THE GREAT NAFTA DEBATE
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THE NORTH AMERICAN FREE TRADE AGREEMENT, OR NAFTA, had been negotiated during the Bush Administration. The pact, which would tear down most trade barriers between the U.S., Mexico and Canada, was unpopular with labor unions and many workers, who believed it would create an exodus of American manufacturing jobs to Mexico. Ross Perot agreed, claiming in a memorable sound bite that American jobs would drain south to Mexico “with a giant sucking sound.” Environmentalists also opposed the treaty, believing it did not clamp down hard enough on Mexico’s deficient safety and pollution regu-lations.


As a “new Democrat,” Clinton had a long-standing commitment to eliminating trade barriers as a way to boost growth. In fact, it was one of the centrist positions that aligned younger Democrats with Republicans. Still, Clinton had refrained from endorsing the agreement until late in his presidential campaign and had not pushed it once in office. Now he decided to support it strongly, though it would place him in opposition to labor, a key constituent of his party.


Once the President picked up NAFTA’s banner, the enormous importance he placed on the pact made its passage a defining test of his power. ‘[he lines were drawn. Perot traveled the country, denouncing the pact in rallies of his United We Stand America organization. Odd, makeshift alliances were for ed. Ralph Nader, Jesse Jackson and Pat Buchanan lined up with Perot. Clinton signed up all five living ex-Presidents to endorse the agreement and also enlisted a host of bipartisan supporters, including longtime Chrysler boss Lee Iacocca and conservative talk-show host Rush Limbaugh. Mainstream economists, while siding with the President, believed the free trade pact would have only modest economic effects, and would most probably result in a small net gain of American jobs.



Then the President surprised everyone: he invited Ross Perot to debate Vice Pres-ident Al Gore on NAFTA. Commentators, even his own advisers, felt Clinton had stumbled by offering Perot a platform. “There hasn’t been enough oxygen for Perot, and now we’ve gone and given him a whole lot more,” said one White House aide. But Clinton had his reasons. Polls showed Perot’s support slipping badly. The White House felt that by reminding people that Perot was the voice of opposition to NAFTA, the Administration might garner support for it.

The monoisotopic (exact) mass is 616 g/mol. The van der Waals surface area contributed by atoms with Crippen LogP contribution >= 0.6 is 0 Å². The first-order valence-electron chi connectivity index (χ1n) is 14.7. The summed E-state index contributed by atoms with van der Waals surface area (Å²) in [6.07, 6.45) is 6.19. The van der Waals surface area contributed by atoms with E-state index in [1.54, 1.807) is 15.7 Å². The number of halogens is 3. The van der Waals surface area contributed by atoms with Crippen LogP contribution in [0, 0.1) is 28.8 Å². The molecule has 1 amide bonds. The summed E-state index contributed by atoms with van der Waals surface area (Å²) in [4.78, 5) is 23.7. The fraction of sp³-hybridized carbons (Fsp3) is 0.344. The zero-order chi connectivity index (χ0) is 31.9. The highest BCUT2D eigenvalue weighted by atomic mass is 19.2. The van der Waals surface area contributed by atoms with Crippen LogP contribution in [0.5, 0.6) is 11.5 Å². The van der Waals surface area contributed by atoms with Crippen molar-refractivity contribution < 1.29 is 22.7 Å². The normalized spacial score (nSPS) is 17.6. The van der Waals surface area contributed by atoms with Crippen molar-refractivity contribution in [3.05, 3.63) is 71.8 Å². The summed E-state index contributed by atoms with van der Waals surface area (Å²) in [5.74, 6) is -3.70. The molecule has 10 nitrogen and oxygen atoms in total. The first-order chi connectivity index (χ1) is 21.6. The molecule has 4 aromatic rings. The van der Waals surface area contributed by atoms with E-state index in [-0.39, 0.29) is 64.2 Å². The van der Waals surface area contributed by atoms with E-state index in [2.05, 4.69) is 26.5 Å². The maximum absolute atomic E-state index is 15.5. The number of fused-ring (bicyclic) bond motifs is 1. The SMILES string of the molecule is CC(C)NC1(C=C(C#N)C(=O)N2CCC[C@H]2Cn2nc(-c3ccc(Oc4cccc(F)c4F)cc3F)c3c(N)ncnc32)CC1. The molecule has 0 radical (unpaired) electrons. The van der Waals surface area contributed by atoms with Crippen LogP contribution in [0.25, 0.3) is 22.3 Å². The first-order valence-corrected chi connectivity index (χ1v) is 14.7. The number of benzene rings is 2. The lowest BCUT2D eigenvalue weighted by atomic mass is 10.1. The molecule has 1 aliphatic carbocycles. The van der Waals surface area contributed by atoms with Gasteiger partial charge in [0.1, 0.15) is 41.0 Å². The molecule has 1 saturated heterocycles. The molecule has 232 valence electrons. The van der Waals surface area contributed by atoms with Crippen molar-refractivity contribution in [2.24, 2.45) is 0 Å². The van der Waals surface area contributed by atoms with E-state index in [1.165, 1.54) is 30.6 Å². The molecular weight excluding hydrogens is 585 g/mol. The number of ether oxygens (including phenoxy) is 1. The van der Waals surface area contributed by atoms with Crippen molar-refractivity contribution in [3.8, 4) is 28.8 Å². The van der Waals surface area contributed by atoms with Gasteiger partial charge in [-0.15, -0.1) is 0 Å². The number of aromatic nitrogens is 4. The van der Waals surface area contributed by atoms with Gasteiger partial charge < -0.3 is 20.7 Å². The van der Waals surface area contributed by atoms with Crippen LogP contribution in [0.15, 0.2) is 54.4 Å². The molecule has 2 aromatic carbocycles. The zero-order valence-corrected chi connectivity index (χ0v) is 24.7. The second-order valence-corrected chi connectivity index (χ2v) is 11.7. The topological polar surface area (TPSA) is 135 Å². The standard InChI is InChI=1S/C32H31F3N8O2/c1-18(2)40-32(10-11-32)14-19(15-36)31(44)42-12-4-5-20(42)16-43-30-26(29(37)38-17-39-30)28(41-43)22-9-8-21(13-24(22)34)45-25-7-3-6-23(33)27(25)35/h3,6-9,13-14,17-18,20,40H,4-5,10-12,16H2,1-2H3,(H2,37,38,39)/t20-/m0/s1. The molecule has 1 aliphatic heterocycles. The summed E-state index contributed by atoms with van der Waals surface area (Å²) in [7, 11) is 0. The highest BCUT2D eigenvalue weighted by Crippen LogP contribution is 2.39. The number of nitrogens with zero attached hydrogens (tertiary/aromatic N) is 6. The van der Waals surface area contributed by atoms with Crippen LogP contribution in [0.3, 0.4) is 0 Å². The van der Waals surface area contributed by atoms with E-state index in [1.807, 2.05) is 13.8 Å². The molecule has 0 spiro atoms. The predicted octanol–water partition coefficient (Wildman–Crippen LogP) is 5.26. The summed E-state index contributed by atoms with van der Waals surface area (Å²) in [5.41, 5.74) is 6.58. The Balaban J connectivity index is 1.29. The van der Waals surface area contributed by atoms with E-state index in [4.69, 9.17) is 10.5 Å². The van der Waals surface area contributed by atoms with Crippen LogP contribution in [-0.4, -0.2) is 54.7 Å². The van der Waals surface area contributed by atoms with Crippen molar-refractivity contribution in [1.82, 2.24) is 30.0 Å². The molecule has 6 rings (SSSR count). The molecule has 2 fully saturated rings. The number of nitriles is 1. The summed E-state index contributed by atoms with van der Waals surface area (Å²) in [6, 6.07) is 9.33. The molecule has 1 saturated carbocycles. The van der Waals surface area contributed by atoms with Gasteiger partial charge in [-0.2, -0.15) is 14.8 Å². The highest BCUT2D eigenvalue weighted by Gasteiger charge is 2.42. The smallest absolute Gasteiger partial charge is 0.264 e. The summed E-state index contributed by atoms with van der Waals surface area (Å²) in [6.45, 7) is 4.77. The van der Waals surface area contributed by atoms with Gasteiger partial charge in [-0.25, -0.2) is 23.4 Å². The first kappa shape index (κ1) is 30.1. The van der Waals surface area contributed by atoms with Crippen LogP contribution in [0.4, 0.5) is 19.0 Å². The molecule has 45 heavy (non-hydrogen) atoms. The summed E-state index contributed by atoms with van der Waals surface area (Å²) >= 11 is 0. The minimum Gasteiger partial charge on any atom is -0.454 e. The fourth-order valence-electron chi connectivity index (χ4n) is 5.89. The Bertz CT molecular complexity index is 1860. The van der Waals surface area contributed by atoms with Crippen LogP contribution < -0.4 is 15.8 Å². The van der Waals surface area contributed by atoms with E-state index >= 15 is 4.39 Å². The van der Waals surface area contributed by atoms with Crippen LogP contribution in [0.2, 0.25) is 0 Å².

An oxygen-depleted Perot was delighted, and a deal was struck for a single, 90- minute Gore-Perot debate on Larry King’s TV show. The Administration’s gamble paid off. Gore debated like the newspaper reporter he once was, hammering Perot with facts, even stealing a page from the billionaire’s book and presenting him with a framed picture of Hawley and Smoot, the congressional architects of the 1930s tariff that crippled the U.S. economy.


Perot, who began the debate by arguing about the ground rules, was increasingly stymied, annoyed, and impolite. A TIME/CNN poll taken after the debate showed that only 18% of those surveyed thought Perot had won, vs. 47% for Gore. In one stroke, the White House had not only successfully defended its policy, but had deflated its most nagging critic.


The following week the House passed NAFTA by a vote of 234 to 200. A majority of Democrats voted against the treaty; a strong majority of Republicans voted with the President. Clinton had embraced a treaty fashioned by Republicans, defeated a majority in his own party, and taken on a key segment of his support, organized labor, in the name of a “new Democrat” cause. It was the biggest win of Clinton’s presidency, and it promised that his year of living dangerously might pay off as he faced his next great domestic challenge: building a centrist coalition to pass a plan to restructure health care in America.



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